"I WANT to build a great raincoat," Joseph Abboud says to his design team. The setting is Abboud's twenty-seventh-floor office-studio on Fifth Avenue, and none of the floating company of four or five young men and women--bright, energetic, alive to the shades of Abboud's mood--who flit in and out of the meeting seem to find the statement remarkable. It's what they expect from Abboud, forty-four, an internationally known men's (and lately women's) fashion designer. He uses an argot of ambition rarely seen in interviews with artists or writers or filmmakers, who shrink from using the G-word about the products of their hands or hearts or eyes. Earlier, in an interview in his small, sample-strewn office, Abboud boasted proudly if mixaphorically, "We changed the face of neckwear," speaking of the earth-toned, intricately patterned ties whose designs he sketches insatiably--in doodles while he talks on the phone, in notebooks on long flights, and on the dissolving surfaces of his dreams. "Let's stay on the silk issue," Abboud says, as the raincoat meeting threatens to stray into wool. At another juncture: "Let's save that for the trouser discussion." In Joseph Abboud's world silk is an issue and trousers achieve the dignity of discussion.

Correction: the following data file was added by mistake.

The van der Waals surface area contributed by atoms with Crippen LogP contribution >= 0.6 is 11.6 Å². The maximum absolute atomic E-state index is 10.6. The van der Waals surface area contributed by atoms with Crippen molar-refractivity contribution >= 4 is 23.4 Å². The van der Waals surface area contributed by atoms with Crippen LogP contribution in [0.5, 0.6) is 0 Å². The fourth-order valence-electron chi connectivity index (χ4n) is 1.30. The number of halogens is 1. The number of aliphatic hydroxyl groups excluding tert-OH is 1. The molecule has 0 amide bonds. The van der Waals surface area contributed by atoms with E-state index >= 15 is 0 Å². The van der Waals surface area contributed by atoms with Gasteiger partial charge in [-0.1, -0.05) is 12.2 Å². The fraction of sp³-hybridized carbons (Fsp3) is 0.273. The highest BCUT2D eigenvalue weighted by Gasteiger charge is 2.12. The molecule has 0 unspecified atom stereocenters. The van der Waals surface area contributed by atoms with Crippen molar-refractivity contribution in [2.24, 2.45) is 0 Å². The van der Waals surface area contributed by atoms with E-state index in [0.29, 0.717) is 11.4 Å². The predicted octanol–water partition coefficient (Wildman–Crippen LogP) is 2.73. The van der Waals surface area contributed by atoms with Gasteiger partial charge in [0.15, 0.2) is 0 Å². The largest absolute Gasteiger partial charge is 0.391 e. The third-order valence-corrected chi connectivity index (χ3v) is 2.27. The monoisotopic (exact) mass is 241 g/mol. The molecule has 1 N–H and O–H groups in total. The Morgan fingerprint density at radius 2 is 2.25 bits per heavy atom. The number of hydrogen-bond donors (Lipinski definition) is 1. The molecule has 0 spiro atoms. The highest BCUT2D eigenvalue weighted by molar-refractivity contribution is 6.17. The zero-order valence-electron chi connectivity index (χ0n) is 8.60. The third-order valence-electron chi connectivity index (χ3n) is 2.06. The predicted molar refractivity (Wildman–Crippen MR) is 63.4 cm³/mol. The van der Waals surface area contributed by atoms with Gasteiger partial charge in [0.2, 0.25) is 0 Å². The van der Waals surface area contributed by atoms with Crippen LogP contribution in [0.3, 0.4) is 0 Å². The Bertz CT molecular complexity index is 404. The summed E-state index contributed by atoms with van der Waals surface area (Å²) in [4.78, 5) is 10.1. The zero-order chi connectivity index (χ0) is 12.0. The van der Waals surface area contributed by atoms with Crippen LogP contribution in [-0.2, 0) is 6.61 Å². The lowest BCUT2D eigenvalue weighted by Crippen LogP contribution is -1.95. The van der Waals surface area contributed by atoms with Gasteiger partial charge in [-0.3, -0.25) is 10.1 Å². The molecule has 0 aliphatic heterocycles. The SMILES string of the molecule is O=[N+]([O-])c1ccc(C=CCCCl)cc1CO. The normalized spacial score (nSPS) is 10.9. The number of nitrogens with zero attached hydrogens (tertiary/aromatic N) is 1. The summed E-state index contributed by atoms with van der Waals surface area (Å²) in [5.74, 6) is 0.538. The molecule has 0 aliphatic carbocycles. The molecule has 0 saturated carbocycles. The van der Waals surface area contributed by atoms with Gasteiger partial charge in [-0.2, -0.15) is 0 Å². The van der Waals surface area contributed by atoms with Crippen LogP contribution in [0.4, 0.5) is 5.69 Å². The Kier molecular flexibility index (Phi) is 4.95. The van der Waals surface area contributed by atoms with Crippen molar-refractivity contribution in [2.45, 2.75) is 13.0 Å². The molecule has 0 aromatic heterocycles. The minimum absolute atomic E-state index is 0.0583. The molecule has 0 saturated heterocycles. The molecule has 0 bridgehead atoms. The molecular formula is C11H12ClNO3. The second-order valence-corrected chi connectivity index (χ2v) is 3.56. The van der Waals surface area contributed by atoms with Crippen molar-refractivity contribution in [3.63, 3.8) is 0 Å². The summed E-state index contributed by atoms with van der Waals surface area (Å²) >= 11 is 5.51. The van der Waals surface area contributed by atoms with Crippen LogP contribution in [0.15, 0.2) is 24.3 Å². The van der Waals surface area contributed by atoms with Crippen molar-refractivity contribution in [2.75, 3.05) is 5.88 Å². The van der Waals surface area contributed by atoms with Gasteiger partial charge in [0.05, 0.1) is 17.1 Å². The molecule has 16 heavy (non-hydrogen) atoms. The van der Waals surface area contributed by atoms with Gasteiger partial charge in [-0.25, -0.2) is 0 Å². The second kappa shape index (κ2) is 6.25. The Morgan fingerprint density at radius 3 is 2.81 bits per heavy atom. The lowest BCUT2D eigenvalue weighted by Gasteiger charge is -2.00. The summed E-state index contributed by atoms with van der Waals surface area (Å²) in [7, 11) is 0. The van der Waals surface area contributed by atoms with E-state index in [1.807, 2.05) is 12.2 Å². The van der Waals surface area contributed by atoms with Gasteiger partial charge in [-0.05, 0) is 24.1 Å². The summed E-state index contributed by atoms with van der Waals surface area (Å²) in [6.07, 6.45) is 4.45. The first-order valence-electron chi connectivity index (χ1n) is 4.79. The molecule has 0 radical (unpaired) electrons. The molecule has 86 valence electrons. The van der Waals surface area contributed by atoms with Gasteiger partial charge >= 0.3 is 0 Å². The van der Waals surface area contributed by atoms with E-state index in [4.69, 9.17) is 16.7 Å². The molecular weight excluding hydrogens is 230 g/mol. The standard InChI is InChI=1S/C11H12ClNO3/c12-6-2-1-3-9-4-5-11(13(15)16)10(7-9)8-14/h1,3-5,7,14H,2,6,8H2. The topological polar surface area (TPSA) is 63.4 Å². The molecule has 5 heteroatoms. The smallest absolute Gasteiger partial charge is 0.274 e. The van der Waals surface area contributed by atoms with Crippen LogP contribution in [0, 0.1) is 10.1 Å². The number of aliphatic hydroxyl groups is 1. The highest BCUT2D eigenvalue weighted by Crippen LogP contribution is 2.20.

Coming soon to a select group of stores across the country--"Fifty or sixty doors," Abboud says, in retail-speak--will be Abboud's "American Soft" collection of men's wear, a new look that he predicts will define "the way men will want to dress five or ten years down the road." Abboud is not alone on that road. Italian designers like Zegna and Armani pioneered the soft look, and the Americans Donna Karan and Calvin Klein are also going soft. This trend and Abboud's track record in the market argue that he may be right about what men will be wearing in the early 2000s. He has had his own label for nearly ten years; before that he designed for Ralph Lauren; before that he sold and bought clothes for Louis, Boston, the Tiffany of clothiers. The psychosexual reverberations of the rubric are unfortunate, though, for men's wear. Will future historians of this fin de siècle seize on "American Soft" as a text for our time? Abboud might have been wiser to run that one by the boys on Madison Avenue.